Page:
Matt Bomer Will Guest Star on ‘Glee’ as Blaine’s Older Brother

Matt BomerBlaine Anderson has warbled his way into the hearts of every steadfast Glee fan since he was first introduced and then paired up with Kurt in Season 2. Actor Darren Criss has become a fan favorite, earning his character a permanent stay in the halls of McKinley. And apparently, Ryan Murphy isn’t satisfied with just one charming Anderson; he has cast a brother for Blaine. Ladies and gentlemen, Matt Bomer.

Now that’ we’ll be seeing a shift in gears for the upcoming fourth season, in which Rachel Berry (Lea Michele), Finn Hudson (Cory Monteith), Kurt Hummel (Chris Colfer), and other members of McKinley High’s senior class head off to college, we can expect a few changes in the show’s gears. We have been assured that Michele, Monteith and Colfer will remain as stars on Glee, in an apparently intriguing way that is being kept under wraps.

But since these stars, and the major centers of the show’s attention, will no longer be roaming their high school halls, the fleshing out of some of the younger characters might be in order to keep the Lima, Ohio setting a place of interest for fans. Thus, we’re getting to know Blaine a little better. We can assume that the casting of Bomer as Blaine’s older brother will serve to give his character a more thorough backstory, and perhaps some family drama to keep us invested.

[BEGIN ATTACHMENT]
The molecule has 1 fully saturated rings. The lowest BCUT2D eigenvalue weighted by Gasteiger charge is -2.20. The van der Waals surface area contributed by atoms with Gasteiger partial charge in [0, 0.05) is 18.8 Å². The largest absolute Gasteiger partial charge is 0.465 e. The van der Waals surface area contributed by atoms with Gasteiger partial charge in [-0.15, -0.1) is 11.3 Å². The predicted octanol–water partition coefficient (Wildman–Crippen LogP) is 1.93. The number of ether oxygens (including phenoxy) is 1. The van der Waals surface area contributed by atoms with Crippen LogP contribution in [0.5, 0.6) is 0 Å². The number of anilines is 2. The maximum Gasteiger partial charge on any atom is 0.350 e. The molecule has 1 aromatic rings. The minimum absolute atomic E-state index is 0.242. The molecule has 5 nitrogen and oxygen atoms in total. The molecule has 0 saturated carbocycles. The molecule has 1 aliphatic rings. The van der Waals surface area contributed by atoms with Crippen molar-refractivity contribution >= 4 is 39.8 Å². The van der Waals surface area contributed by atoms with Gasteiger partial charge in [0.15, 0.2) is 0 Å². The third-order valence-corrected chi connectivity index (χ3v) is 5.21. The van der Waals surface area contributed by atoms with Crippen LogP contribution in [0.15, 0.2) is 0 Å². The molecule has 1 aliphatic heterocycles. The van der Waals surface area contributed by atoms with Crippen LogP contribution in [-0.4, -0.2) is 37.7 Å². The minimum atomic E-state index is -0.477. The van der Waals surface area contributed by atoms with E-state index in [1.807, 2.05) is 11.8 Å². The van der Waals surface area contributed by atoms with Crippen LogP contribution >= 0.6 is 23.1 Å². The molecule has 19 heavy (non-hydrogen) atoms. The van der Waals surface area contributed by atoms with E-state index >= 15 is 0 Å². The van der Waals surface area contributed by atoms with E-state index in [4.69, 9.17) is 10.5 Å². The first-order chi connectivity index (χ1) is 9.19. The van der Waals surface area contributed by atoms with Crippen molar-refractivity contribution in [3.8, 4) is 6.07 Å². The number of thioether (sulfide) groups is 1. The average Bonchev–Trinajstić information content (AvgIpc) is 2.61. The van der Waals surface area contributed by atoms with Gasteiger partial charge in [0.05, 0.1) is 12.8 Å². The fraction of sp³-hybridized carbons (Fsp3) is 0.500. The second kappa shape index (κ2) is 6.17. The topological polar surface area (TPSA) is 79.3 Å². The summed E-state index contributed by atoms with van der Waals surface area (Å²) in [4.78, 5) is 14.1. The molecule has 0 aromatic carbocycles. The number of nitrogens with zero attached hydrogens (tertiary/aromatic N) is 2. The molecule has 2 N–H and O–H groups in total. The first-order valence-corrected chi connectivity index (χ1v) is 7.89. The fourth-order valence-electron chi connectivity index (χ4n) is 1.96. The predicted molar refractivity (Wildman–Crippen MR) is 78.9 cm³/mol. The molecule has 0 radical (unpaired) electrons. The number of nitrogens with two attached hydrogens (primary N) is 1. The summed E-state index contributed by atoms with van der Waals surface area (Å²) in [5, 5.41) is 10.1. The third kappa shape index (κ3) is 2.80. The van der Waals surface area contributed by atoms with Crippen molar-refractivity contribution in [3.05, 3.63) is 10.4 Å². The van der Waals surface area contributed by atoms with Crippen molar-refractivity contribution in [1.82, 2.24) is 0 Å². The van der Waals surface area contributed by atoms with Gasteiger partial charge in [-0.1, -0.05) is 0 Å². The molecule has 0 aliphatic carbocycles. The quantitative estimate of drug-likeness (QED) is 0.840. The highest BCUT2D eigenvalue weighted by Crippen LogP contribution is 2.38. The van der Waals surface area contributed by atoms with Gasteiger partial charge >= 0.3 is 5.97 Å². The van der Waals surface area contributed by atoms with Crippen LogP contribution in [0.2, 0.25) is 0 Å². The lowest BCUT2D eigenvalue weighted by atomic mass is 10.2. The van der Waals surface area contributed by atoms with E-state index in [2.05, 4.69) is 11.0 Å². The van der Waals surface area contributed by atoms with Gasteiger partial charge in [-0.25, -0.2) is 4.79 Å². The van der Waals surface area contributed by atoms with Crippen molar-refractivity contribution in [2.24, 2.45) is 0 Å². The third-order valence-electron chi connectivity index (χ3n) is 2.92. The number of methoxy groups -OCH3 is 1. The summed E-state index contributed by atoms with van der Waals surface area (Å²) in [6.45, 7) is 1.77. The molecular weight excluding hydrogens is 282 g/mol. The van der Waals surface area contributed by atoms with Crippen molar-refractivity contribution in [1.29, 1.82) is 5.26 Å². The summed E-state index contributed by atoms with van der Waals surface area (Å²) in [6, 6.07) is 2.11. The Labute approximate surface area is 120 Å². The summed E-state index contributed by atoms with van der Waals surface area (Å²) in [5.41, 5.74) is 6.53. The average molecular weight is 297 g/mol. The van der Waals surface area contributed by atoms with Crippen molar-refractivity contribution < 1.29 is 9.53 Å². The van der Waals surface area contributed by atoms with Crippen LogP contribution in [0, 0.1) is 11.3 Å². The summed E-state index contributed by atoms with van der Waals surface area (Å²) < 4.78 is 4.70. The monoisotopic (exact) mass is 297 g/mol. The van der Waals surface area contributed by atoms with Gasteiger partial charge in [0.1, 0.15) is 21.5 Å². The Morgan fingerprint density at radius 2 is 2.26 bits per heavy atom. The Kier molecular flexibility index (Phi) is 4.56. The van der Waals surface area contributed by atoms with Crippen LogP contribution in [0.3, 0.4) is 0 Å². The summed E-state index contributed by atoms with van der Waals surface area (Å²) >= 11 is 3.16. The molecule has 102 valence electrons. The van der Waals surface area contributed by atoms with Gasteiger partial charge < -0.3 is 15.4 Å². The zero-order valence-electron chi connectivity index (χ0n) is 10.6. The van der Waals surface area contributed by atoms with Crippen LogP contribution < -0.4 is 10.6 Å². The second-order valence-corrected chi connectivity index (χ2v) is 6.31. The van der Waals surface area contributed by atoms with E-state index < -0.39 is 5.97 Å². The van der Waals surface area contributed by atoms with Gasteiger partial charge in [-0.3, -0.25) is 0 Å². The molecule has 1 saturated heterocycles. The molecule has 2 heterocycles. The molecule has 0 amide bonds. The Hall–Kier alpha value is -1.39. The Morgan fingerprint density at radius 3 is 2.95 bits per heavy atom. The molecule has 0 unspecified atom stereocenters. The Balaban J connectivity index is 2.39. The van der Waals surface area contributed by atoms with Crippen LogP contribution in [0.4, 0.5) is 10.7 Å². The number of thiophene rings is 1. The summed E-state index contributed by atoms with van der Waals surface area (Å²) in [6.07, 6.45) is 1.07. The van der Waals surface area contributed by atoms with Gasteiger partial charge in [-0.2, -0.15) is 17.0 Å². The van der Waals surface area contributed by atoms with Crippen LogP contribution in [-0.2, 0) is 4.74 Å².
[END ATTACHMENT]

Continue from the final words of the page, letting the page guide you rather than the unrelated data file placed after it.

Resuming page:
Bomer, a soap opera veteran, White Collar lead and rising film star (he appeared in last year’s In Time and has been cast in the upcoming Magic Mike), is proving that debonair and pretty impressive bone structure both run in the Anderson family. To boot, he’s a very talented singer. Bomer will appear in an April episode of Glee‘s third season.

Glee airs Tuesday nights at 9 p.m. ET/PT on Fox.

Source: TVLine

Staff editor Michael Arbeiter’s natural state of being can best be described as “mild panic attack.” His earliest memories of growing up in Queens, New York, involve nighttime conversations with a voice from his bedroom wall (the jury’s still out on what that was all about) and a love for classic television that spawned from the very first time he was allowed to watch “The Munsters.” Attending college at SUNY Binghamton, a 20-year-old Michael learned two things: that he could center his future on this love for TV and movies, and that dragons never actually existed — he was kind of late in the game on that one.

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